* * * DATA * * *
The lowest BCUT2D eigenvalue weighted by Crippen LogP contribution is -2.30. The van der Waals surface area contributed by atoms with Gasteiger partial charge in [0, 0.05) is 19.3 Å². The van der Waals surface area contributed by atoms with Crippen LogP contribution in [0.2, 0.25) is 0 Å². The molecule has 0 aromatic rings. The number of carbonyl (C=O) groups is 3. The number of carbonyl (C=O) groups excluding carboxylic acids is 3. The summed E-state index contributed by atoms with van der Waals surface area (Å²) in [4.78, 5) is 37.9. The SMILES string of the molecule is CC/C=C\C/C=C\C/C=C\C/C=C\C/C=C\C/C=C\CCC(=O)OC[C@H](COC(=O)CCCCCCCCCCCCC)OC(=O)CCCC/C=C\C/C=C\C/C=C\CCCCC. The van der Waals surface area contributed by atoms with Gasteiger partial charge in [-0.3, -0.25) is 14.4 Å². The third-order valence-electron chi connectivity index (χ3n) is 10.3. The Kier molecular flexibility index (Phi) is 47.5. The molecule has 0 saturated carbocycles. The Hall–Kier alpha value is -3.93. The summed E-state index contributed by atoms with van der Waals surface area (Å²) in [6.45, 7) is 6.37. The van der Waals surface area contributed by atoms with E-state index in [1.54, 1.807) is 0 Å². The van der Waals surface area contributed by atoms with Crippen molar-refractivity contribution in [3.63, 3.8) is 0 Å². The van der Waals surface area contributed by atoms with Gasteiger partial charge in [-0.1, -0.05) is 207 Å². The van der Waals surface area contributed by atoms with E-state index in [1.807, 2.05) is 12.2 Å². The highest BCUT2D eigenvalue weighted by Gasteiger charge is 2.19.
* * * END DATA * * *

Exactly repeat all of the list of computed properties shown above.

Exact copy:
The lowest BCUT2D eigenvalue weighted by Crippen LogP contribution is -2.30. The van der Waals surface area contributed by atoms with Gasteiger partial charge in [0, 0.05) is 19.3 Å². The van der Waals surface area contributed by atoms with Crippen LogP contribution in [0.2, 0.25) is 0 Å². The molecule has 0 aromatic rings. The number of carbonyl (C=O) groups is 3. The number of carbonyl (C=O) groups excluding carboxylic acids is 3. The summed E-state index contributed by atoms with van der Waals surface area (Å²) in [4.78, 5) is 37.9. The SMILES string of the molecule is CC/C=C\C/C=C\C/C=C\C/C=C\C/C=C\C/C=C\CCC(=O)OC[C@H](COC(=O)CCCCCCCCCCCCC)OC(=O)CCCC/C=C\C/C=C\C/C=C\CCCCC. The van der Waals surface area contributed by atoms with Gasteiger partial charge in [-0.3, -0.25) is 14.4 Å². The third-order valence-electron chi connectivity index (χ3n) is 10.3. The Kier molecular flexibility index (Phi) is 47.5. The molecule has 0 saturated carbocycles. The Hall–Kier alpha value is -3.93. The summed E-state index contributed by atoms with van der Waals surface area (Å²) in [6.45, 7) is 6.37. The van der Waals surface area contributed by atoms with E-state index in [1.54, 1.807) is 0 Å². The van der Waals surface area contributed by atoms with Crippen molar-refractivity contribution in [3.63, 3.8) is 0 Å². The van der Waals surface area contributed by atoms with Gasteiger partial charge in [-0.1, -0.05) is 207 Å². The van der Waals surface area contributed by atoms with E-state index in [1.807, 2.05) is 12.2 Å². The highest BCUT2D eigenvalue weighted by Gasteiger charge is 2.19.